Compiled by Jirair Tutunjian
Posted by Nayiri Abrahamian
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The Armenians of Constantinople

Describing the Armenians of Constantinople, Edmondo de Amicis wrote in ‘Constantinople’: “In general they are tall of stature, robust, corpulent, light-skinned, grave and dignified in movement and manner. Their faces reveal two qualities which are particular to their nature; an open, quick, industrious and pertinacious spirit, with which they are wonderfully well suited to commerce, and that placidity—which some call pliant and servility—by means of which they succeed in insinuating themselves everywhere, from Hungary to China, and in rendering themselves acceptable, particularly to the Turk whose trust and good will they have gained as docile subjects and obsequious friends. They have neither in character nor appearance any trace of warlike or heroic qualities. Perhaps they were not so formerly in the Asian region from which they came, and indeed their brethren who remain there are said to be quite different, but the transplanted ones are truly a mild an prudent race, modest in their lives, with no ambitions beyond their business, and more sincerely pious, it is said, than any other people of Constantinople.”

The Panagalti Armenian Cemetery

During the reign of Sultan Suleiman the Magnificent in the 16th century, a group of conspirators approached the sultan’s chef, Mannuk Karaseferian, with a plan to poison the sultan’s food. The chef reported the plot to the sultan. In return, the sultan offered Karaseferian a favor in return. The chef, an Armenian, asked for a place of burial for his people. Thus the Panagalti Armenian cemetery (1551-1939) came about. The cemetery was confiscated and razed by the Turkish government. Now it’s part of the Gezi Park, the site of hotels, apartment buildings, radio and TV centre and the locale where young people Erdogan’s plan to cut down the trees and transform the park into a shopping mall and an Ottoman-style military barracks.

‘The Camels of the Empire’

Travel writer Edmondo de Amicis, who visited Constantinople in the late 19th century, wrote: “The Turks call them [the Armenians] ‘the camels of the empire,’ and the Europeans say that every Armenian is born shrewd: these two sayings are largely justified by the facts; for thanks to their physical strength, and their agile mental acuity, they not only  furnish Constantinople with a large number of architects, engineers, doctor an ingenious an patient artisans of many kinds, but also most of the porters and bankers: porters who carry extraordinary weights and banker who amass fabulous treasures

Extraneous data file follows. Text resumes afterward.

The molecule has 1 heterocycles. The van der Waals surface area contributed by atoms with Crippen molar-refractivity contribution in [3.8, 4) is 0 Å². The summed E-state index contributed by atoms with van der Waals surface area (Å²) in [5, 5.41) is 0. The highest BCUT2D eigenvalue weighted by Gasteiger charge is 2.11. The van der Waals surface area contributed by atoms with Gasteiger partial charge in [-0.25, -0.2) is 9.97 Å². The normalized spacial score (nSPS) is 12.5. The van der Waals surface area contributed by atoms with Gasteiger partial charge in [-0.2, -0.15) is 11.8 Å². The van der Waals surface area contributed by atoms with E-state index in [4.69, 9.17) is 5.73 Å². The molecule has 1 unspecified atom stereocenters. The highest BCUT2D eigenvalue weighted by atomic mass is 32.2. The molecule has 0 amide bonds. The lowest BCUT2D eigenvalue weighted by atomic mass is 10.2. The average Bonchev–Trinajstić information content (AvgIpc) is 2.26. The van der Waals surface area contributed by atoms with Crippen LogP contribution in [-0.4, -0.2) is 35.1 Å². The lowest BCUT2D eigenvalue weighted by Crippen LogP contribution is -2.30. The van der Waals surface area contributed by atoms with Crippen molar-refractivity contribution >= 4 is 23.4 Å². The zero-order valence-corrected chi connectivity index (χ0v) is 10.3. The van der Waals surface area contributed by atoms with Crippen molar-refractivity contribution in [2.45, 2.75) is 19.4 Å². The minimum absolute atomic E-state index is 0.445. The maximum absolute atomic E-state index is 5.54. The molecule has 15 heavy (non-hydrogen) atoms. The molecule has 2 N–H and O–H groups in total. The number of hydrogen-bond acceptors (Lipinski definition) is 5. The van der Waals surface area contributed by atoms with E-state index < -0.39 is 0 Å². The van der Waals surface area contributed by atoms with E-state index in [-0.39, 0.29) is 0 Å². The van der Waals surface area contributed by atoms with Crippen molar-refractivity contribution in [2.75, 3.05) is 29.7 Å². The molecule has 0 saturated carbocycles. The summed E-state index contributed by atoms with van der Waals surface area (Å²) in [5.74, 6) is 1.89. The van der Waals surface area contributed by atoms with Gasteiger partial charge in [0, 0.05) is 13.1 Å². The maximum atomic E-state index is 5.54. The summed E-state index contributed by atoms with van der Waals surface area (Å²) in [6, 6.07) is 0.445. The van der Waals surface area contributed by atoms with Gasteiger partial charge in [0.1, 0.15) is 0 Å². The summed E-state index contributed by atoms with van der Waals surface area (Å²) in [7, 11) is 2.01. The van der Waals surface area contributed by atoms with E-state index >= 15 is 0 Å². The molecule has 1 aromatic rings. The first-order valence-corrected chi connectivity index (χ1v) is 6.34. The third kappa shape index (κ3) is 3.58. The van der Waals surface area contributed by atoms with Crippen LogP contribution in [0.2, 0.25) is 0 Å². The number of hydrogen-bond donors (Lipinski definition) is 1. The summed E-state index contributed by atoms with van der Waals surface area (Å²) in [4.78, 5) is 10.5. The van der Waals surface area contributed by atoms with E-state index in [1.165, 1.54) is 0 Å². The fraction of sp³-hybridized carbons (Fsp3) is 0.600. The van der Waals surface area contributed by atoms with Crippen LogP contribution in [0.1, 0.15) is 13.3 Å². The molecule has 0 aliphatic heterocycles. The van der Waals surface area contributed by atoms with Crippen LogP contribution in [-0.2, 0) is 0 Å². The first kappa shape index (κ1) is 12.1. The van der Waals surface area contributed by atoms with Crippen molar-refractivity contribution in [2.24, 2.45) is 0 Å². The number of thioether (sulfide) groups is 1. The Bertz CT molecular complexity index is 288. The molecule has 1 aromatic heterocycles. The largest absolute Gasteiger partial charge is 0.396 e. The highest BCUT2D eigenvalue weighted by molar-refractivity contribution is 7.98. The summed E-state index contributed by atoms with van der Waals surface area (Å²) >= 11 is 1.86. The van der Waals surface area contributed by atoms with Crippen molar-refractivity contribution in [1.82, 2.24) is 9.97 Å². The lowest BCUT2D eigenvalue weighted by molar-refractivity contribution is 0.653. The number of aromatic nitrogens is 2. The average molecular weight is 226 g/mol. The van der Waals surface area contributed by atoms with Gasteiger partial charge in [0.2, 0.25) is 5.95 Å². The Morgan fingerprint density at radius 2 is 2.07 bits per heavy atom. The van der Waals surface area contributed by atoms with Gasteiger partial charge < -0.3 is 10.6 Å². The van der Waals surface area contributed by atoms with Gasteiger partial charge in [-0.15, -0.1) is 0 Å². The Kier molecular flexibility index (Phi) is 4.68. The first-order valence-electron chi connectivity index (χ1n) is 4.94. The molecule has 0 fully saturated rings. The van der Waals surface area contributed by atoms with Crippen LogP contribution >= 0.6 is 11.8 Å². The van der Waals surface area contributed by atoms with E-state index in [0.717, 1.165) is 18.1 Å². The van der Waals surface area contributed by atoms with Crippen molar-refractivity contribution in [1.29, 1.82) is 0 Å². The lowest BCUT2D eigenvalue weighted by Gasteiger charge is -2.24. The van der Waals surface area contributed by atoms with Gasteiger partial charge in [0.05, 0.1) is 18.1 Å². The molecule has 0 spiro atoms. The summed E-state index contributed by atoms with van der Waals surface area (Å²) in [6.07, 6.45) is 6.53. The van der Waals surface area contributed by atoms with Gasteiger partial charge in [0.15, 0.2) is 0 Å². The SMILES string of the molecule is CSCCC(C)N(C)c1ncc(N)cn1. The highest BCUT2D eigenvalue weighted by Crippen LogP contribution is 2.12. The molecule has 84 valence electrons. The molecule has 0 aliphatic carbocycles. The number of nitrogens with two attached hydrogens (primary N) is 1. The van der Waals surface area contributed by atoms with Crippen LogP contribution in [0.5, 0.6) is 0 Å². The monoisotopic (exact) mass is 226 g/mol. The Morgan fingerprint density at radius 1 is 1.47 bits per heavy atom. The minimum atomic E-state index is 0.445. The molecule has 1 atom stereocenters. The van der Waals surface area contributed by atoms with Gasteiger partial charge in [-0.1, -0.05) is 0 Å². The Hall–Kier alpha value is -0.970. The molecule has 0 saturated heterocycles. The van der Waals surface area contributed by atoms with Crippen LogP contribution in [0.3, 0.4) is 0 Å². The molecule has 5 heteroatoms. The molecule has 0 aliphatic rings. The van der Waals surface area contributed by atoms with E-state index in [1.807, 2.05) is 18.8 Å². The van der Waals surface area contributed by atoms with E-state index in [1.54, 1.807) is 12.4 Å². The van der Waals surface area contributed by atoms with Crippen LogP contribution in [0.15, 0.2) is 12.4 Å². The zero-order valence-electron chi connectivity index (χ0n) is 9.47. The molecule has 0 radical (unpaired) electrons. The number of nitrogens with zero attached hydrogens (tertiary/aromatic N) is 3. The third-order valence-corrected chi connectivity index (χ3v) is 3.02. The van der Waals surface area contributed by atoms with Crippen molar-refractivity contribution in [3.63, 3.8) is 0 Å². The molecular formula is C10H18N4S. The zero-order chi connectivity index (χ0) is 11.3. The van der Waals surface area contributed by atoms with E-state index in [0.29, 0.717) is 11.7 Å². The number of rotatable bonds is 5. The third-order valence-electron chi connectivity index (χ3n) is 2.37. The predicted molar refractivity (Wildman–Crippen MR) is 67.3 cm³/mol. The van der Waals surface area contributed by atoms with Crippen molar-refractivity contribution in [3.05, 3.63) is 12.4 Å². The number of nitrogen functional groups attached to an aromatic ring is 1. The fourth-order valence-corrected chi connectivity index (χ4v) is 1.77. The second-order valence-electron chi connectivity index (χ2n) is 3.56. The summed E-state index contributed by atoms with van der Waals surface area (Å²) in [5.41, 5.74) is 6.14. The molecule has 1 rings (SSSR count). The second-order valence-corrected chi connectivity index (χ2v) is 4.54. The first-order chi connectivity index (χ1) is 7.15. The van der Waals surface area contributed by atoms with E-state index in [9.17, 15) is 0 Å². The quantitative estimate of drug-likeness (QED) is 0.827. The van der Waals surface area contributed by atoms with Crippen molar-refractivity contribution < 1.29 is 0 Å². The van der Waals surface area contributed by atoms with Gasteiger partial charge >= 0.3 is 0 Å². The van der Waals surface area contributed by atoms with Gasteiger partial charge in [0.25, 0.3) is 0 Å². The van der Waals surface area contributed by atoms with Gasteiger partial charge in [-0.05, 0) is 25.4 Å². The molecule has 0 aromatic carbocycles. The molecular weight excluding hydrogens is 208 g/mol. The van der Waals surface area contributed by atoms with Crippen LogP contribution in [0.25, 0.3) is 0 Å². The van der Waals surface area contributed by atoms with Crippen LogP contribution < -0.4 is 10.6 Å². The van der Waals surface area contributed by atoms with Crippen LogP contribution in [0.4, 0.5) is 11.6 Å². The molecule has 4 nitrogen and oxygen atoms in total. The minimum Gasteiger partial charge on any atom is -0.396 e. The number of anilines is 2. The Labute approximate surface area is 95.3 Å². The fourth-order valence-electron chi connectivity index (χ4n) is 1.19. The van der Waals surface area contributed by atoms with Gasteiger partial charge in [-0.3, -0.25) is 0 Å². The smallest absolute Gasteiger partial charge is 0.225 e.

Istanbul’s Bosporus Bridge

The British built Istanbul’s Bosporus Bridge in the 19th century. The new bridge was built by the Germans.

Armenia's Absence from Freya Stark's "Riding the Tigris"

The extent to which the Armenians and their cultural heritage disappeared from contemporary historical consciousness  is shown by the fact that in 1959—only 44 years after the Armenian Genocide—the  famous and open-minded English travel writer/spy Freya Stark could describe Van and Diyarbakir region without ever using the word ‘Armenian’ in her book (“Riding the Tigris”).



Seventeen Century Traveler Simeon of Lwow's Impressions of Diyarbakir in 1612

Seventeen century traveler Simeon of Lwow, who visited Diyarbakir in 1612, described the residents as having: “1,000 Armenian houses an all of them are wealthy, luxurious and glorious. And whatever business and riches exist, they possess; the mint, the customs, the caravanserais and the rest… and when it is a Sunday and the Armenians do not open their shops and do not work, you think the town is empty and desolate.

Diyarbakir Armenian Dominated Professions in the 19th Century

In Diyarbakir Armenians dominated certain professions (one 19th century traveler found that every architect and doctor in the place was an Armenian), they had numerous members on the local councils; they were great teachers of crafts such as metal work and carpet-making. Many worked as administrators in the departments of education and public health, in the judiciary, the postal and telegraphic service, and on the agricultural boards. Only the police force was dominated by Turks, and even in wholly Armenian districts only one or two Armenians would be allowed in each police station.

The Turkish Tribes of Eurasia

Until recently Turkish textbooks claimed that most people living from England to Outer Mongolia are really ‘Turks’. Government maps published as late as 1991 show almost the whole of the Eurasian world as having been inhabited by ‘Turks’ at one time or another. A government hand-out of the late 1980s claimed that ‘the Turkish tribes were scattered over an area of 18 million square meters between the 20th century B.C. and the 20th century A.D., and founded sixteen empires.

The Many Languages of Caucasus

Over twenty-eight nationalities live in the Caucasus, speaking over fifty languages and dialects. They vary from large nationalities like the Armenians and Chechens, with many native speakers, to tiny Dagestan mountain groups like the Rutuls, with 15,000 native speakers, and the Tsez, with only half that number.

Arabs of the WWI Ottoman Army

At least a quarter of the Ottoman army was of Arab stock, and most of them deserted if they could, rather than fight the Ottoman battles during WWI. The Arabs were hungry, maltreated and never paid, and they disappeared like water in the desert sands whenever they could see the chance. 

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